By Peter Enticott, Deakin University
Around 1 in 68 children has an autism spectrum disorder (ASD), according to the US Centres for Disease Control – an extraordinarily high number. Although the prevalence rise is probably due mainly to changes in how we diagnose and classify ASD – autism was once considered a rare condition affecting only one among thousands – it has become a huge public-health challenge.
Our research using repetitive transcranial magnetic stimulation (rTMS) – a new type of brain stimulation – can improve some of the abnormalities in brain activity in ASD, but also reduce some of the social difficulties (including social understanding and anxiety).
So how does rTMS work, and what is it about ASD that makes it an attractive candidate for such treatment?
Autism treatments – the story so far
ASD involves difficulties in social understanding and communication, along with a narrow and repetitive range of interests and behaviours.
A big part of the treatment challenge is that we do not have any validated biomedical treatments that improve the core symptoms of ASD. This is in stark contrast to most other conditions in psychiatry and neurology, such as depression, anxiety, psychosis and Attention Deficit Hyperactivity Disorder (ADHD).
Where medications are used for ASD, they are usually for less common associated features, such as aggression.
Early intervention in ASD is very important. The best outcomes generally come from getting children into intensive behavioural intervention programs as early as possible. This of course depends on an early diagnosis of ASD, ideally by about two or three years of age.
But this often isn’t the case where an individual with ASD has excellent language skills or high intelligence. These kids tend to attract a clinical referral much later, and a diagnosis is often not made until well into primary school.
Early childhood interventions also don’t meet the needs of adults with ASD who continue to experience significant social difficulties, yet find themselves estranged from both youth-focused autism programs or adult-focused psychiatric programs.
A new hope for treatments
For those who would like to have a biomedical option for the treatment of ASD, there is hope on the horizon.
In recent years we’ve seen encouraging results from preliminary clinical trials in ASD involving, for example, hormonal treatments (oxytocin) and medications that have been developed for other purposes, such as bumetanide, which is traditionally used to treat high blood pressure.
A handful of research groups around the world, including ours, have been conducting clinical trials using a new technique known as rTMS.
rTMS involves delivering strong but precise magnetic pulses to a part of the brain to stimulate brain activity. This is done by holding a rTMS “coil” against a person’s head, seen below.
The magnetic pulses travel through to the surface of the brain, where they induce electrical current. This electricity causes brain cells to become active, or “fire”.
Following two decades of research, we know now that rTMS can be used to either increase or decrease activity in specific brain regions. This is potentially very useful in the treatment of a number of brain-related conditions, where brain imaging has shown brain regions that are overactive or underactive.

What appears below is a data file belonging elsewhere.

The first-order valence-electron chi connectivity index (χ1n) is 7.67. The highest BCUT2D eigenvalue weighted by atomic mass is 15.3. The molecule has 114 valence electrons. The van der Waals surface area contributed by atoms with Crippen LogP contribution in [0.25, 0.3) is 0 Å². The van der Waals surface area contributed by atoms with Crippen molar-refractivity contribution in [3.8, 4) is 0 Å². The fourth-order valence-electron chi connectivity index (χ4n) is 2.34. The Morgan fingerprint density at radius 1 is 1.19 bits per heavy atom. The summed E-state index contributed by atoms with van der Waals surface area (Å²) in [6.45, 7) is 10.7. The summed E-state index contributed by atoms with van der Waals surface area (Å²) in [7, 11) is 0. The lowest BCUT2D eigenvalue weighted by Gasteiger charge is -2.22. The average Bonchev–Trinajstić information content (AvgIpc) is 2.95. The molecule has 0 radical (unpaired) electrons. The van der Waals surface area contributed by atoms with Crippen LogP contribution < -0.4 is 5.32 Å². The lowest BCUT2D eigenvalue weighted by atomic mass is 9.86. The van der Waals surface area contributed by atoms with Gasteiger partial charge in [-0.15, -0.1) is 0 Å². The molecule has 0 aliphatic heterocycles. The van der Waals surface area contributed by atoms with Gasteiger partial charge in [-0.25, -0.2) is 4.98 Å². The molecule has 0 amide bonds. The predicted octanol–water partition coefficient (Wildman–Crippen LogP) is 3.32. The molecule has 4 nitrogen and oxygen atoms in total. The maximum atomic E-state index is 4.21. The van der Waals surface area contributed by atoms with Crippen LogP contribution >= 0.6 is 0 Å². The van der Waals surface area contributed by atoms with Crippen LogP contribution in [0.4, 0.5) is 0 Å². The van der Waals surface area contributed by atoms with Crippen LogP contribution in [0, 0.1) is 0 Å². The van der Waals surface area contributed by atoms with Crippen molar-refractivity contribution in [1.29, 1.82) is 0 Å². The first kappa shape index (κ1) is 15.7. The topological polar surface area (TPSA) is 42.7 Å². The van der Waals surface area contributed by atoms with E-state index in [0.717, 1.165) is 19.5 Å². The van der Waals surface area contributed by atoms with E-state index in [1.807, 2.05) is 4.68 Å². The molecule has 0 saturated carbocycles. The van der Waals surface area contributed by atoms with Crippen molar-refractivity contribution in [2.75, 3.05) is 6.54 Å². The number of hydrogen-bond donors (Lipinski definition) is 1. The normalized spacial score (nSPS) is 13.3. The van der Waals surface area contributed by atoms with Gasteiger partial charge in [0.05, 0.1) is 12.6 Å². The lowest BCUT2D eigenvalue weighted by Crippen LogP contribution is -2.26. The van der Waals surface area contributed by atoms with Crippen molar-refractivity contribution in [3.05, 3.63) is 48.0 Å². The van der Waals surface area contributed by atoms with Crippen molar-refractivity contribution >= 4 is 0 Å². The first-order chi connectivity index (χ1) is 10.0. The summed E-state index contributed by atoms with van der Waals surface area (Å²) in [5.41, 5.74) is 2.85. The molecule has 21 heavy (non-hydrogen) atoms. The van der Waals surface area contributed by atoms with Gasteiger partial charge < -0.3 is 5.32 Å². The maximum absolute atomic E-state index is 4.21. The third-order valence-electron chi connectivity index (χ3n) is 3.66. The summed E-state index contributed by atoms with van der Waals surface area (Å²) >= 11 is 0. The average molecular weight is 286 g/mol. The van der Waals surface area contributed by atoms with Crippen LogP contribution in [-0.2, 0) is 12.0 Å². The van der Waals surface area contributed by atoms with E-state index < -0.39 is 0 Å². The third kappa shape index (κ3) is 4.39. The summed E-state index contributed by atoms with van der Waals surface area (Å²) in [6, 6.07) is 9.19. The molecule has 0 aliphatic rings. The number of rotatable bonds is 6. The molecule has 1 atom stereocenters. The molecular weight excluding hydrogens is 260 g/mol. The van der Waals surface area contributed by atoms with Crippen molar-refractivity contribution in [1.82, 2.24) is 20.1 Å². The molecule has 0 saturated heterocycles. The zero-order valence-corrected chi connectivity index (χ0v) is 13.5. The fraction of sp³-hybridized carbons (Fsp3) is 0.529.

rTMS has been developed as a safe and effective treatment for people who experience depression, but who haven’t benefited from psychological therapies and medication.
Could rTMS work for ASD?
Social difficulties are considered by many to be the hallmark of ASD. We know that the brain networks that allow us to understand and interact with other people are affected in ASD.
For example, a brain network that lets us interpret the intentions behind other people’s behaviour is less active in people with ASD.
In ASD, rTMS can then be used to increase activity or “excite” brain cells in this network, which can have lasting effects on brain chemical systems that control brain activity. This can be thought of as a step toward correcting a dysfunctional brain network.
Our work shows it’s possible to directly affect brain abnormalities in ASD and promote clinical improvements. It is, however, early days for this research, and far more needs to be done before we could consider it a “treatment” for ASD.
The future of biomedical interventions in ASD
When it comes to ASD, there will not be a “one size fits all” approach to treatment. Many children will continue to benefit from intensive early intervention programs.
But there is good reason to be cautiously optimistic about the development of biomedical treatment options in ASD, especially when considering the advances being made in genetics and neuroimaging.
The translation from lab to clinic is often a frustrating slow process. Now that we have a number of biomedical candidates for autism treatment, the priority is to evaluate these new treatment possibilities in a timely manner, and attempt to meet the growing needs and expectations of the ASD community.
This article is based on a public lecture at the Australian Academy of Science on November 5, 2014.
About the Author: Peter Enticott receives funding from the National Health and Medical Research Council, the Australian Research Council, and the Brain and Behaviour Research Foundation.
Autism Daily Newscast first reported on this study back last November and more can be read here.